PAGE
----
I'm not sure that over-inflating will do enough for an Ecomodder to cause them to flip or do badly enough around the turns to take effect. I take turns to where my rear suspension bottoms out (old rear shocks, front ones I replaced, waiting on funds) and I'm not near flipping.

Quote:
Reduced contact with the pavement will hurt the performance of the braking system, the ability to corner and even the ability to accelerate sharply on some cars, all of which are needed in order to drive safely.
Not to be mean, but don't most ecomodders try and use the brakes as minimal as possible? in emergency braking cases, I could understand if overinflated TOO much, but inflating to the MAX pressure on the tire sidewall shouldn't hurt it too much, and we ecomodders drive slow in the first place, and are trying to be more alert to traffic ahead to adjust for optimum fuel economy.

As for the accelerating quickly part, those vehicles are usually bad on FE to begin with, sports cars mainly. If your driving a GEO I don't think that in any way your accelerations will be very quick. at least compared to vehicles with engine's twice their size.

I understand your concern for safety over fuel economy. I don't think tires are one of the most major concerns. they safety parts come into play only when it is raining, sleeting, snowing, or hailing. but once again we econuts drive more cautiously in bad weather, I use it as an excuse to go slow and pile up traffic behind me. In my mind I see them saying oh, it's fine he's going slow because of the weather ^_^". The ones in a hurry pass me, the content ones drive behind.

Things that I do worry with safety is mirror removal, or removal of devices that make us Aware of who's around us and what's going on. these mods make us less aware in that we now have large blind spots if we're in a high traffic area. I use my drivers side mirror all the time, because I'm in the right lane (so the grass on the right of the road isn't appealing) and I don't trust the middle mirror anymore because it's always shaking and stuff from the sub's and the crappy roads. And I almost hit a fellow Jeeper because I didn't see him on my left rear fender, and attempted a left had turn. I heard the squeal of his brakes. Middle mirrors aren't too good at looking out the left windows, especially if you have other rear passengers, even if it is panoramic.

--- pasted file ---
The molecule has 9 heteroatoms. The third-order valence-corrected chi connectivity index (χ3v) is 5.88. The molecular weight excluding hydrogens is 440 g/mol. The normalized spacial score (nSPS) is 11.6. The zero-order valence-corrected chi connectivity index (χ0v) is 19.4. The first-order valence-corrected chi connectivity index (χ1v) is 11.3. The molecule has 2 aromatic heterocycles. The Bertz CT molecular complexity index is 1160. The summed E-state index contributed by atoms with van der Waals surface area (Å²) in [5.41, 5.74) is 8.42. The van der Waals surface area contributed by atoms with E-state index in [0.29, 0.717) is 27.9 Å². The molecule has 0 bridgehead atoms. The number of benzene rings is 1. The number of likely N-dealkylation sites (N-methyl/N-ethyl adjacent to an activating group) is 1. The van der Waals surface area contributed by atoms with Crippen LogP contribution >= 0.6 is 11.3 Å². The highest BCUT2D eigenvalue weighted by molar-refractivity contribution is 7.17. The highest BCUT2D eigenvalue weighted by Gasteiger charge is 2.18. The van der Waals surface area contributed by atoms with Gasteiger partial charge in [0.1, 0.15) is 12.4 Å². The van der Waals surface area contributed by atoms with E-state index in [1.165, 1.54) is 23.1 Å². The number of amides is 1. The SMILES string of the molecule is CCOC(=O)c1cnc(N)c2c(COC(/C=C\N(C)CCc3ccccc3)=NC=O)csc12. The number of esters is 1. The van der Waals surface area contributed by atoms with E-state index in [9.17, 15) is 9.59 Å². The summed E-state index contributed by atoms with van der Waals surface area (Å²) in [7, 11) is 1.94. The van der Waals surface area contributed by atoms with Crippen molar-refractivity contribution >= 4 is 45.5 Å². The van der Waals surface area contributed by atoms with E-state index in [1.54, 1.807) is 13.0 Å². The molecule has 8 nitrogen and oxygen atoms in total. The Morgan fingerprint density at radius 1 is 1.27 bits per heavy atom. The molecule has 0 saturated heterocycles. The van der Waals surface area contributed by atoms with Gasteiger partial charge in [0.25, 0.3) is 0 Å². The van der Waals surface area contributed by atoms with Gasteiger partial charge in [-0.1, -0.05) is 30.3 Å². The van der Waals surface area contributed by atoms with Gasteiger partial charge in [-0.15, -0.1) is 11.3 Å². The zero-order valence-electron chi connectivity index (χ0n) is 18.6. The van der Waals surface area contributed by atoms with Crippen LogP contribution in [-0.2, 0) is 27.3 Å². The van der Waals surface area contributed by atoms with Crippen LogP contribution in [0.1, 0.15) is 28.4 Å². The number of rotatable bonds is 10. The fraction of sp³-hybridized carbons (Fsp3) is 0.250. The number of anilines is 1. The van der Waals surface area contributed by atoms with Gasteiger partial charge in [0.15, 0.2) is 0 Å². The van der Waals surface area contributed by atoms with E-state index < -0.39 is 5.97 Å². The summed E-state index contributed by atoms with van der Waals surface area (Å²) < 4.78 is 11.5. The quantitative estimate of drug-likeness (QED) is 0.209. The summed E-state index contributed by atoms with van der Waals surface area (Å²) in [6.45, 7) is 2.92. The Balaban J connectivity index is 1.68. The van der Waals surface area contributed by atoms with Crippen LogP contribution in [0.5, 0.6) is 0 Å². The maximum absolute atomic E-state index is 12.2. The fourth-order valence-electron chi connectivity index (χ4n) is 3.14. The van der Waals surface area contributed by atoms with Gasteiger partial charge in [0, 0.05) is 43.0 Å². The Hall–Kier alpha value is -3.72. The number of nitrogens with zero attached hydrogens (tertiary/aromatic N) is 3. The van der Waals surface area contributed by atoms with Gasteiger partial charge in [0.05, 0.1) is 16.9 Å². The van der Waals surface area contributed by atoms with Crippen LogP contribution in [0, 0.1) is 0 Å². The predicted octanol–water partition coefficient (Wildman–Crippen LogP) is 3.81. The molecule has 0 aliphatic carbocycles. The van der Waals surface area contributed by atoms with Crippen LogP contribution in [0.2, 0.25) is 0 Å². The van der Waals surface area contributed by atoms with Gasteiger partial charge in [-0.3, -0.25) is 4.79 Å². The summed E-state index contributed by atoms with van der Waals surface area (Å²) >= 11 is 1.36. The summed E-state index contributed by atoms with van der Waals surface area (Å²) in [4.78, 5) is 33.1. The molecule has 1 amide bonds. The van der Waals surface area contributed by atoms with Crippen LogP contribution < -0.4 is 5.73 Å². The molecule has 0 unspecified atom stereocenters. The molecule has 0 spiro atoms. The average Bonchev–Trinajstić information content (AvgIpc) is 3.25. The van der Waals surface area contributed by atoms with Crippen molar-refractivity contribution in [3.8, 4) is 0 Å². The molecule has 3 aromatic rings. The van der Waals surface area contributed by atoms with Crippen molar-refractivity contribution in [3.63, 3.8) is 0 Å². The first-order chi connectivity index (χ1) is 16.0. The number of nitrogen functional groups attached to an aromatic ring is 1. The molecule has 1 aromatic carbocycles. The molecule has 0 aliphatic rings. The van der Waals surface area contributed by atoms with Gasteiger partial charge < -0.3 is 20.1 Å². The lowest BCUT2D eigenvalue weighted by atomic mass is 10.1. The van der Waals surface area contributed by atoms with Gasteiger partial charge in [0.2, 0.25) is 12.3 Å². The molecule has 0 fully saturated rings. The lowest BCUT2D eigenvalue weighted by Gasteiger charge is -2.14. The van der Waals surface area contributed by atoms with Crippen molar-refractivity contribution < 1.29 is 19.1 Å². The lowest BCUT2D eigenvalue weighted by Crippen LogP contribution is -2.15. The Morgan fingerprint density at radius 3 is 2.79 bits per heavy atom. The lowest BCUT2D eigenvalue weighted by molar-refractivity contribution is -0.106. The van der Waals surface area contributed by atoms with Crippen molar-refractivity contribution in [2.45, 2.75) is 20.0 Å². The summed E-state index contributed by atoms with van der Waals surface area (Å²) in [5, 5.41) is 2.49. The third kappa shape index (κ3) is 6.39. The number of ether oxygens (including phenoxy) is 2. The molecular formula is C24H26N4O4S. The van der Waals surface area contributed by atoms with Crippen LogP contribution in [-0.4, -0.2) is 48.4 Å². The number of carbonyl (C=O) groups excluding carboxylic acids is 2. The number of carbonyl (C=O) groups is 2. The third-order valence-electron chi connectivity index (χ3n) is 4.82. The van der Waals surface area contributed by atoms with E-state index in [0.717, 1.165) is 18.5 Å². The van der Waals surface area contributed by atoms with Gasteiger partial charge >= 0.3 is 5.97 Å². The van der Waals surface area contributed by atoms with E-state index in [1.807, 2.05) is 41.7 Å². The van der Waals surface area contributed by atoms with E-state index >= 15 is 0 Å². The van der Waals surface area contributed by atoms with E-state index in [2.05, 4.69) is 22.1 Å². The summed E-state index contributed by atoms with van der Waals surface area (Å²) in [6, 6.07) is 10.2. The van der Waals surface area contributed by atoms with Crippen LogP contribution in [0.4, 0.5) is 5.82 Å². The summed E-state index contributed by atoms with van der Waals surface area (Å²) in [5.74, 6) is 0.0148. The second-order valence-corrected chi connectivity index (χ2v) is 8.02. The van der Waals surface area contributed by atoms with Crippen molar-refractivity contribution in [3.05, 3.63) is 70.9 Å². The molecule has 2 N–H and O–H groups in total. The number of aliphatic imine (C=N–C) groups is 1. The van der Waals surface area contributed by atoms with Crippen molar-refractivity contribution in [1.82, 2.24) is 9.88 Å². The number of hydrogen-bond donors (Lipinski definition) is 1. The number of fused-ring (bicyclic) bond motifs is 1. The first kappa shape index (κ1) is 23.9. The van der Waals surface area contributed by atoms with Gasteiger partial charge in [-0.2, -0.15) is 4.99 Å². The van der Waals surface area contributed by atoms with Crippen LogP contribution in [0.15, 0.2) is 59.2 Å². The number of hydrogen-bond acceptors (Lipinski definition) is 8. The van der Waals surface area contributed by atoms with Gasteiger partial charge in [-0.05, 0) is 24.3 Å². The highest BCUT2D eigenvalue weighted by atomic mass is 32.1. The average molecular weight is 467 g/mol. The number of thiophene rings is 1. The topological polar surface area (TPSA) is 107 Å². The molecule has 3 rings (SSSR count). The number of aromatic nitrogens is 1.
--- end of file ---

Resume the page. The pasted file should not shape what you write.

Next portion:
I don't remove my spare tire for fix-a-flat's either, because I know that when one of my tires do go (trust me, they've taken more abuse than any tires I've EVER seen) It'll shred into pieces, and those fix-a-flat's won't work on a non-existing tire..

Go test some things out yourself, if you don't feel safe, DON'T GO THROUGH WITH IT. Happy ecomodding
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Old 01-31-2008, 07:42 PM   #6 (permalink)
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a lot of little things add up, high pressure in tires, trying to carry momentum around a corner to have later, disabled self adjusters on the brakes, springs between the pads to hold them away from the discs, less than normal lighting thur the plexiglass panels, low vacuum, low power steering pressure, less visiblitiy, looking at the computer, one windshield wiper. who can think of more?